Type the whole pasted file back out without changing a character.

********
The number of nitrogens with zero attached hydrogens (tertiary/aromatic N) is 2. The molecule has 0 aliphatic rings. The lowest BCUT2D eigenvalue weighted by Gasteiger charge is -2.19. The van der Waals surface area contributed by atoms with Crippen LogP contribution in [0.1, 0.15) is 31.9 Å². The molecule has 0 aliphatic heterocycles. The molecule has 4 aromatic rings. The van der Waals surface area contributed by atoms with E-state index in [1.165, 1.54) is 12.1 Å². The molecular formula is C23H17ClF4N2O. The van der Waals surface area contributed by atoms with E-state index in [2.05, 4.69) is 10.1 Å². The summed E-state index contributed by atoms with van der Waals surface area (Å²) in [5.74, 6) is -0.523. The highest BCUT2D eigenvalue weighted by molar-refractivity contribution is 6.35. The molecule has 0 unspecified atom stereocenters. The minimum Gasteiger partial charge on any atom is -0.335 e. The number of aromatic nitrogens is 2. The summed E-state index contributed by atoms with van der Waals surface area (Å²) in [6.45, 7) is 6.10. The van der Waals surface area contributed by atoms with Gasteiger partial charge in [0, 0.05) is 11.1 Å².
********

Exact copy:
The number of nitrogens with zero attached hydrogens (tertiary/aromatic N) is 2. The molecule has 0 aliphatic rings. The lowest BCUT2D eigenvalue weighted by Gasteiger charge is -2.19. The van der Waals surface area contributed by atoms with Crippen LogP contribution in [0.1, 0.15) is 31.9 Å². The molecule has 0 aliphatic heterocycles. The molecule has 4 aromatic rings. The van der Waals surface area contributed by atoms with E-state index in [1.165, 1.54) is 12.1 Å². The molecular formula is C23H17ClF4N2O. The van der Waals surface area contributed by atoms with E-state index in [2.05, 4.69) is 10.1 Å². The summed E-state index contributed by atoms with van der Waals surface area (Å²) in [5.74, 6) is -0.523. The highest BCUT2D eigenvalue weighted by molar-refractivity contribution is 6.35. The molecule has 0 unspecified atom stereocenters. The minimum Gasteiger partial charge on any atom is -0.335 e. The number of aromatic nitrogens is 2. The summed E-state index contributed by atoms with van der Waals surface area (Å²) in [6.45, 7) is 6.10. The van der Waals surface area contributed by atoms with Gasteiger partial charge in [0, 0.05) is 11.1 Å².